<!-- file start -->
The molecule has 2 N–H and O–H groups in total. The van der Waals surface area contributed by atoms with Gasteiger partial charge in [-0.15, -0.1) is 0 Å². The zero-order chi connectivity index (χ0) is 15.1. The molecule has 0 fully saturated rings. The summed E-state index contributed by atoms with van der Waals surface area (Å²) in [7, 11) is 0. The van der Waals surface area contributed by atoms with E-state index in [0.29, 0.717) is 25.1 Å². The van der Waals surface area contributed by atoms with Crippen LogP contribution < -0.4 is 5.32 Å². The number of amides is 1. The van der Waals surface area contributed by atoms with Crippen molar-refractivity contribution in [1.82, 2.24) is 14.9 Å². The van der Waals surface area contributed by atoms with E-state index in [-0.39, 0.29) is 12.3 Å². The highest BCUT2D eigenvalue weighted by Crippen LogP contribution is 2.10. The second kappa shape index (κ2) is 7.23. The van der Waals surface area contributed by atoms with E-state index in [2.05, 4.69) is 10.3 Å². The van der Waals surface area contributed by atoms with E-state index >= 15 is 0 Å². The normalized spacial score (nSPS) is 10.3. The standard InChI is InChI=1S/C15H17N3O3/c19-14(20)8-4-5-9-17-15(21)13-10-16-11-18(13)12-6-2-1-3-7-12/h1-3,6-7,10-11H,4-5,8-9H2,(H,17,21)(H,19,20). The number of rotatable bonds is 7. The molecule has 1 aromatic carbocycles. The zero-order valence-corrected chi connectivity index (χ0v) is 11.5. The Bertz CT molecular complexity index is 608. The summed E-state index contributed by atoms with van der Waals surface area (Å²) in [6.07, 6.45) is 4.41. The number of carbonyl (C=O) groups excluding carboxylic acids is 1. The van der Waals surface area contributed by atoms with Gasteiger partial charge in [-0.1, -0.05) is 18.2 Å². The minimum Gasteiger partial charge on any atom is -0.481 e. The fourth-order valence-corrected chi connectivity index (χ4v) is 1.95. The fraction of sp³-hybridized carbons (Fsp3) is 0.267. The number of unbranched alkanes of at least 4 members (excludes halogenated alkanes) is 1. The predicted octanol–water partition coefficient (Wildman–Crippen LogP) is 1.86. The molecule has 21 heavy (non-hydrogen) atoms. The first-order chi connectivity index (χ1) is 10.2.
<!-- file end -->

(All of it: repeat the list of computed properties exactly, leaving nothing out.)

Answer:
The molecule has 2 N–H and O–H groups in total. The van der Waals surface area contributed by atoms with Gasteiger partial charge in [-0.15, -0.1) is 0 Å². The zero-order chi connectivity index (χ0) is 15.1. The molecule has 0 fully saturated rings. The summed E-state index contributed by atoms with van der Waals surface area (Å²) in [7, 11) is 0. The van der Waals surface area contributed by atoms with E-state index in [0.29, 0.717) is 25.1 Å². The van der Waals surface area contributed by atoms with Crippen LogP contribution < -0.4 is 5.32 Å². The number of amides is 1. The van der Waals surface area contributed by atoms with Crippen molar-refractivity contribution in [1.82, 2.24) is 14.9 Å². The van der Waals surface area contributed by atoms with E-state index in [-0.39, 0.29) is 12.3 Å². The highest BCUT2D eigenvalue weighted by Crippen LogP contribution is 2.10. The second kappa shape index (κ2) is 7.23. The van der Waals surface area contributed by atoms with E-state index in [2.05, 4.69) is 10.3 Å². The van der Waals surface area contributed by atoms with E-state index >= 15 is 0 Å². The normalized spacial score (nSPS) is 10.3. The standard InChI is InChI=1S/C15H17N3O3/c19-14(20)8-4-5-9-17-15(21)13-10-16-11-18(13)12-6-2-1-3-7-12/h1-3,6-7,10-11H,4-5,8-9H2,(H,17,21)(H,19,20). The number of rotatable bonds is 7. The molecule has 1 aromatic carbocycles. The zero-order valence-corrected chi connectivity index (χ0v) is 11.5. The Bertz CT molecular complexity index is 608. The summed E-state index contributed by atoms with van der Waals surface area (Å²) in [6.07, 6.45) is 4.41. The number of carbonyl (C=O) groups excluding carboxylic acids is 1. The van der Waals surface area contributed by atoms with Gasteiger partial charge in [-0.1, -0.05) is 18.2 Å². The minimum Gasteiger partial charge on any atom is -0.481 e. The fourth-order valence-corrected chi connectivity index (χ4v) is 1.95. The fraction of sp³-hybridized carbons (Fsp3) is 0.267. The number of unbranched alkanes of at least 4 members (excludes halogenated alkanes) is 1. The predicted octanol–water partition coefficient (Wildman–Crippen LogP) is 1.86. The molecule has 21 heavy (non-hydrogen) atoms. The first-order chi connectivity index (χ1) is 10.2.